Sample Syllabus


Journalism

Professor Duncan Hewitt
This course will examine stories in their many different manifestations. Its objective is to give students a critical appreciation of how stories are told through different mediums and to serve different agendas – be it art or advertising, journalism or national history. Guest lecturers using real-world examples from different disciplines will play a significant role in helping students understand how stories are told. Students will be expected to produce stories of their own through mediums of their choosing.

Sample Syllabus


Law & Society

Professor Dan Guttman
This course will study China’s governance in the context of America’s own governance system. We will consider how to compare American and Chinese governance systems, and whether and how concepts can be translated between them—so that the countries, and their citizens can learn from, and cooperate with, one another. In the process, we hope to learn about China, but also to reflect—in the light of 911 and Iraq-- more deeply on our own understanding of how American governance works—and how it is seen by the world.

Sample Syllabus


Media, Culture, & Communication

Professor Duncan Hewitt

This course is designed to introduce contemporary media industries in China, involving print, broadcasting, film, PR, advertising, and new media. This course reviews the structures, functions, and influences of various forms of media industries. Practical media work is emphasized. Additionally, it analyzes existing issues on these media industries from historical, regulatory, social, and technological perspectives.

Sample Syllabus

Professor Noni Bourne
Requires departmental approval prior to registration. Open only to NYU Media, Culture, & Communication students.


Metropolitan Studies (Social & Cultural Analysis)

Professor Anna Greenspan
The main aim of this course is to facilitate a rich engagement with Shanghai. The underlying premise is that the city is a critical site of globalization. Rather than view globalization as an external force acting on Shanghai, this course aims instead to show how globalization is inherent in the city and that an investigation of the distinctive features of Shanghai -- from the abandoned factories now revived as creative clusters, to the lilong architecture, luxury malls and street peddlers -- sheds light on both the past and future of globalization.

Sample Syllabus

Professor Anna Greenspan
Enrollment by permission only. Application required. Visit the What's Next blog for admitted students for application information. Course includes weekly seminar and minimum of 10 hours fieldwork/ week at approved internship fieldsite.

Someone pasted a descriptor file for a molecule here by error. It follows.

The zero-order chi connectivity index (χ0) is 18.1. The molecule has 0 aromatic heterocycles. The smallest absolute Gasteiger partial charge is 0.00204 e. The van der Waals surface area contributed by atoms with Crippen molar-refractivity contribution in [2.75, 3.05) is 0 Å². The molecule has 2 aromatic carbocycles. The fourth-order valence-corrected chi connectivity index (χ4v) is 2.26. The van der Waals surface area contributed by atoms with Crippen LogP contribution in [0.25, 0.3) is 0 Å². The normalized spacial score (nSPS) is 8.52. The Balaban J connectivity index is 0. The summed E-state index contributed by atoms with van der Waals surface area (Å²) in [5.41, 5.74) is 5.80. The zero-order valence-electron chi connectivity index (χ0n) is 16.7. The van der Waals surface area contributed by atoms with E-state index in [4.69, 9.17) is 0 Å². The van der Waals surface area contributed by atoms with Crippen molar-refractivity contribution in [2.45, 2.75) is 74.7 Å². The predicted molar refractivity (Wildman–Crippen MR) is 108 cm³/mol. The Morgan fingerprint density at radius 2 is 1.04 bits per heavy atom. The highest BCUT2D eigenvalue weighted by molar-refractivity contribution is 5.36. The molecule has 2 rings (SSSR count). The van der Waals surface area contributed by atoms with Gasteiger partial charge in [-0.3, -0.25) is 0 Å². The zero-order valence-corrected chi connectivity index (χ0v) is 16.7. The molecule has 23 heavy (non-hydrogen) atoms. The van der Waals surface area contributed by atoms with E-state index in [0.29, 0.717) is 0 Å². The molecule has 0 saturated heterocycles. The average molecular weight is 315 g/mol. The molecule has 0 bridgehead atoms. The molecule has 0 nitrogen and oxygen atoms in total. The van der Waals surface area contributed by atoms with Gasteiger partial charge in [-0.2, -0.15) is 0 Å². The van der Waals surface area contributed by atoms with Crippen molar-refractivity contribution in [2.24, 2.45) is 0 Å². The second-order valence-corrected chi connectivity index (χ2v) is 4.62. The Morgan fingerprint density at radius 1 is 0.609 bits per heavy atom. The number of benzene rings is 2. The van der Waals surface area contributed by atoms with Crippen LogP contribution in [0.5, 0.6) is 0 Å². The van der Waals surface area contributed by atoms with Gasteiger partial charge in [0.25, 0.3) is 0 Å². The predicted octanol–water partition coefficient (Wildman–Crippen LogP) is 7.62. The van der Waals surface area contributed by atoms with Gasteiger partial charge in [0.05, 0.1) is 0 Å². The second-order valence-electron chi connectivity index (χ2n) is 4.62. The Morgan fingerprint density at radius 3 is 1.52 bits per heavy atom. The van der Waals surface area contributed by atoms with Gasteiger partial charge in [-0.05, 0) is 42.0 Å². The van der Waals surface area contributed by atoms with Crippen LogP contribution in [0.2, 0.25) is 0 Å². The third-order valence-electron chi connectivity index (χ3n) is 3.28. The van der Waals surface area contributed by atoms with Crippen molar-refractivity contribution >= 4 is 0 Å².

Sample Syllabus


Politics

Professor Guoyou Song
This course combines two parts: (1) introduction to theories of international politics and, (2) their applications to the understanding of US-China relations. The first part examines competing approaches to international politics, explains their basic concepts and rationales, and evaluates their explanatory insights. The principal objective of this part is for students to develop an appreciation of the ways in which various theoretical perspectives lead to different understandings of the structures and practices of world politics. The second part offers students an advanced understanding of US-China relations, focusing on the post-Cold War period, with a special emphasis on issues of security, human rights and economy. This part is intended to provide the means for students to develop their own theoretically informed analyses of major issues in US-China relations, such us how China’s membership in the WTO affects American economy, including the quality of employment opportunities in the United States.

Sample Syllabus


Religious Studies

Professor Francesca Tarocco
This course is a survey of the major historical and contemporary currents of China's religious thought and practice, including Buddhism, Confucianism, Daoism and “popular religion”. It will focus on the interactions between such teachings and practices, as well as on the contributions of all four to Chinese culture. You will study various topics including divination, visual culture, ritual, ancestor worship, morality, longevity techniques, healing practices and meditation. A selected number of primary and secondary sources will be discussed in each lecture; documentary films and visits to sacred spaces will be also key constituents of the course.

Sample Syllabus


Sociology

Professor Anna Greenspan
The main aim of this course is to facilitate a rich engagement with Shanghai. The underlying premise is that the city is a critical site of globalization. Rather than view globalization as an external force acting on Shanghai, this course aims instead to show how globalization is inherent in the city and that an investigation of the distinctive features of Shanghai -- from the abandoned factories now revived as creative clusters, to the lilong architecture, luxury malls and street peddlers -- sheds light on both the past and future of globalization.

Sample Syllabus

Button: Apply Now!

Upcoming Application Deadlines

Fall Semester

Priority: February 15

Regular: March 15

Applications received after March 15 will be reviewed on a rolling basis. Admission will be granted only when space is available and time allows for required travel documents to be attained.